</StackPanel>

Notice the CurrentItem property in the second ListView's binding expression. The CurrentItem property is set to the Person object which corresponds to the first ListView's selected row. This way, whenever a new Person object is selected in the first ListView, the Person.CarsOwned.Cars collection gets bound to the second ListView.

The persons ListView's GridView property looks like this:

<GridView 
    ColumnHeaderTemplate="{StaticResource dt_ColumnHeader}"
    ColumnHeaderContainerStyle="{DynamicResource stl_ColumnHeaderContainer}">
    <GridViewColumn  
        Width="125"
        DisplayMemberBinding="{Binding FirstName}" 
        Header="{Binding DataContext.ColumnHeaders[FirstName], 
                 RelativeSource={RelativeSource AncestorType={x:Type Window}, 
                 Mode=FindAncestor}}"/>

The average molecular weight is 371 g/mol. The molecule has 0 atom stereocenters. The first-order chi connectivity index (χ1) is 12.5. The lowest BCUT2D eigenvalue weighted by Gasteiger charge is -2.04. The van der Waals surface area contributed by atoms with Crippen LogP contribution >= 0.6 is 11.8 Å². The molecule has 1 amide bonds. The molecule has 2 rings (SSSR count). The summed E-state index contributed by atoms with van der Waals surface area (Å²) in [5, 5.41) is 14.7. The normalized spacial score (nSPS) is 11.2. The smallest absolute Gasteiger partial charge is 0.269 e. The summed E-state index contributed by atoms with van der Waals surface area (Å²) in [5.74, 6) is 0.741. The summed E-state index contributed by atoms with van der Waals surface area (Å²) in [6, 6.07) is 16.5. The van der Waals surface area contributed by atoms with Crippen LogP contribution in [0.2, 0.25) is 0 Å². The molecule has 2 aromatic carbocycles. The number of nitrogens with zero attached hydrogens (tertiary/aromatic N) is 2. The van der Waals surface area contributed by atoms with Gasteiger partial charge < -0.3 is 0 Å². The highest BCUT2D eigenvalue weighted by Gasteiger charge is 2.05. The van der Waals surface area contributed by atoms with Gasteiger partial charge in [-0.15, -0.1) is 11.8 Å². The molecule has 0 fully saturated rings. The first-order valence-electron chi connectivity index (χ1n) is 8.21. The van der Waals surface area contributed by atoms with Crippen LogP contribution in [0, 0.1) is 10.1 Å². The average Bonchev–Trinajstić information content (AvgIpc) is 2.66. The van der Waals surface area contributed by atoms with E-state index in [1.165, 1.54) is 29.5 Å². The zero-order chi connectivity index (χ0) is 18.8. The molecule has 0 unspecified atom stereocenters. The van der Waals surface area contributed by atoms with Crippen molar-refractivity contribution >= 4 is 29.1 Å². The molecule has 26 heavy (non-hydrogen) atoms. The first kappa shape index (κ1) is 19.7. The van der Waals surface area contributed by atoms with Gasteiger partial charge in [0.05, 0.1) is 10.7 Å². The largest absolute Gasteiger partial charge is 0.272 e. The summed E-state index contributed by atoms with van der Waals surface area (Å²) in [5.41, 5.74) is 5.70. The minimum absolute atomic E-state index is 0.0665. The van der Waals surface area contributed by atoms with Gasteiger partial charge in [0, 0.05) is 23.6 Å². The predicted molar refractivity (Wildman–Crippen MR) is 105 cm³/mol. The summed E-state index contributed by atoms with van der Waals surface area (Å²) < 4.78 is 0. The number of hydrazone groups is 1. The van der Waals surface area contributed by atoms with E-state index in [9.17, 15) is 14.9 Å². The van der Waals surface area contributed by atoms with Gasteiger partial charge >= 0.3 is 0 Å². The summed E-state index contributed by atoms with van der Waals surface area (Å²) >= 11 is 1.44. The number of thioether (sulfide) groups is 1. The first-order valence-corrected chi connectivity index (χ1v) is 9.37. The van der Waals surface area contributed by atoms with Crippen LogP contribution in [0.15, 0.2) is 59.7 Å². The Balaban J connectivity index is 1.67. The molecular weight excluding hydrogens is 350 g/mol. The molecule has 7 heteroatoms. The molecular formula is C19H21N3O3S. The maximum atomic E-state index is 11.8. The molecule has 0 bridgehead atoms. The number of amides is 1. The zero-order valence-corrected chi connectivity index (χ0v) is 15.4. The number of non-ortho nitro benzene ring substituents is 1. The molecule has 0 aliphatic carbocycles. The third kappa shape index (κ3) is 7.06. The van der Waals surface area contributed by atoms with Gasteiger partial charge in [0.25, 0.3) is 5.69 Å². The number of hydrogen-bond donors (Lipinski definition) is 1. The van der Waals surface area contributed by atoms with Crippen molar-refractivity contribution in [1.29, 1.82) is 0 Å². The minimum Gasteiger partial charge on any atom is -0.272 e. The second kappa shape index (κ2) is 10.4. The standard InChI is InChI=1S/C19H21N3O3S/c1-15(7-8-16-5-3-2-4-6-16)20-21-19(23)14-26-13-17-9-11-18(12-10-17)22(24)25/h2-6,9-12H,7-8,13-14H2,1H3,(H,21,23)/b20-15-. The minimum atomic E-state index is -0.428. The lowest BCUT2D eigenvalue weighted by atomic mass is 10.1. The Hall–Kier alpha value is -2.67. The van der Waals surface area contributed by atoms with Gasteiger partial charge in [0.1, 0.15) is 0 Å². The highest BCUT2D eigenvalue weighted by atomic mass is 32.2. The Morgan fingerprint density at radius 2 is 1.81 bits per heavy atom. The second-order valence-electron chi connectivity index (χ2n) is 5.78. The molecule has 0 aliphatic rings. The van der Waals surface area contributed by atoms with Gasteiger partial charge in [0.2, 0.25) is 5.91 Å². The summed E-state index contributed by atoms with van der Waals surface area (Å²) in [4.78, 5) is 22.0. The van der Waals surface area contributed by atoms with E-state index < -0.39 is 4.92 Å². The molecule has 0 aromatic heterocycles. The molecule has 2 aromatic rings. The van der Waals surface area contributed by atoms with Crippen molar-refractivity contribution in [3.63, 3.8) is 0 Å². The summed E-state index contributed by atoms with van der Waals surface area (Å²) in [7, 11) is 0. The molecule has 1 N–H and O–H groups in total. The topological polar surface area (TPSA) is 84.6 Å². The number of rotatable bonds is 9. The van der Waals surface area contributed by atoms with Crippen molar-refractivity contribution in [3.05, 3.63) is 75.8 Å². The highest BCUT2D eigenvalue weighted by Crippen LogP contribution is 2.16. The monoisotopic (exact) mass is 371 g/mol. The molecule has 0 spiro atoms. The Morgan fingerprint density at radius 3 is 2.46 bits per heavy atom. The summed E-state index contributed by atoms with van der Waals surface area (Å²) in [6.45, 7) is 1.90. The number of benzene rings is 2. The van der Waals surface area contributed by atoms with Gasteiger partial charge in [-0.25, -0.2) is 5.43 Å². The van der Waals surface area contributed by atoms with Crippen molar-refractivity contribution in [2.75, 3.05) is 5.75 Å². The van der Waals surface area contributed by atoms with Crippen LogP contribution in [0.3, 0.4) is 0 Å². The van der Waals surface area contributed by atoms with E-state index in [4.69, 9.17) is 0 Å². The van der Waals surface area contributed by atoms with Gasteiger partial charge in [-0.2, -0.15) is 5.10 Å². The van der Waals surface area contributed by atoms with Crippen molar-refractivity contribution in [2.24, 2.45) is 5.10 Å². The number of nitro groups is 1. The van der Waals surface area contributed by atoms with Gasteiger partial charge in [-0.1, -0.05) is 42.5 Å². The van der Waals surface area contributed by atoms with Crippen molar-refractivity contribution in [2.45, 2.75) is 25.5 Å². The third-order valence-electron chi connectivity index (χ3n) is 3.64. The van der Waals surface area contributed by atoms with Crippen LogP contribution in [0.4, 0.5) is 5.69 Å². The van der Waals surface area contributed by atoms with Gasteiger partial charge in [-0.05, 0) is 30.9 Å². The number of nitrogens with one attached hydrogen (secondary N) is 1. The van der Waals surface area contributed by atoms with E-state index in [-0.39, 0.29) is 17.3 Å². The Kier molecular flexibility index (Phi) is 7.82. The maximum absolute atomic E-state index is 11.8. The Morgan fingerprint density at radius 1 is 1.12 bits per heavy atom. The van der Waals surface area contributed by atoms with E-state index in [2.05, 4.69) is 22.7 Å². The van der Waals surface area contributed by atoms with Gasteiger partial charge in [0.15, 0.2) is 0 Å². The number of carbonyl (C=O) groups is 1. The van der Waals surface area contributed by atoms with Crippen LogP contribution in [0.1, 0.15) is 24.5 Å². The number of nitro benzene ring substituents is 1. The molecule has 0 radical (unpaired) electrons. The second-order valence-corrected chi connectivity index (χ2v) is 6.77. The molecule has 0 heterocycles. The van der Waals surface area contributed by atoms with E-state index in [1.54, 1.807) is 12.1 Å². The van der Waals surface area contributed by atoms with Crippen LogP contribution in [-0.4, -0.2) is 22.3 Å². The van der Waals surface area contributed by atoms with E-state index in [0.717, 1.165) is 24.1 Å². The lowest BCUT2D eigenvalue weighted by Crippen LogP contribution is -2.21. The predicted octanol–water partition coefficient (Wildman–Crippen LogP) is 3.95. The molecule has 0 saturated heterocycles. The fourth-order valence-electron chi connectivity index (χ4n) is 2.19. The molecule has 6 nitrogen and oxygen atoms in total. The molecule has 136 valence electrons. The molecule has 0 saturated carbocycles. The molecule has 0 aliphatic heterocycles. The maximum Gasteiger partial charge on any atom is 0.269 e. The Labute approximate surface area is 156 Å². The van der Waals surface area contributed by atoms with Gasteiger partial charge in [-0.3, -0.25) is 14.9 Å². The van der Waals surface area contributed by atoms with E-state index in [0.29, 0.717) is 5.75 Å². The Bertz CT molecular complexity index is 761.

...
</GridView>

Notice that the GridView's DataContext is implicitly set to the MainViewModel's Persons property (which is of type ObservableCollection<Person>), so when we set the DisplayMemberBinding property of the GridViewColumn, the binding implicitly refers to the current Person's property (e.g., FirstName). But when we want to bind the GridViewColumn's Header property to the MainViewModel's ColumnHeaders[xyz] property, we need to set RelativeSource of the Binding to the main MainViewModel object (which is defined on the Window).

The dt_ColumnHeader DataTemplate is defined in the Window.Resources section of the XAML file, and contains two Path elements (one for the up and one for the down arrow, respectively) and a TextBlock element. The respective Path element's Visibility is set to Visible only when the ColumnHeaderViewModel's PropertyName property equals the MainViewModel's SortBy property and the MainViewModel's SortDirection property equals the ConverterParameter value ("asc" or "desc") specified for the MultiBinding. The MultiBinding uses the ColumnPropertyToVisibilityConverter to convert the three values to a Visibility object.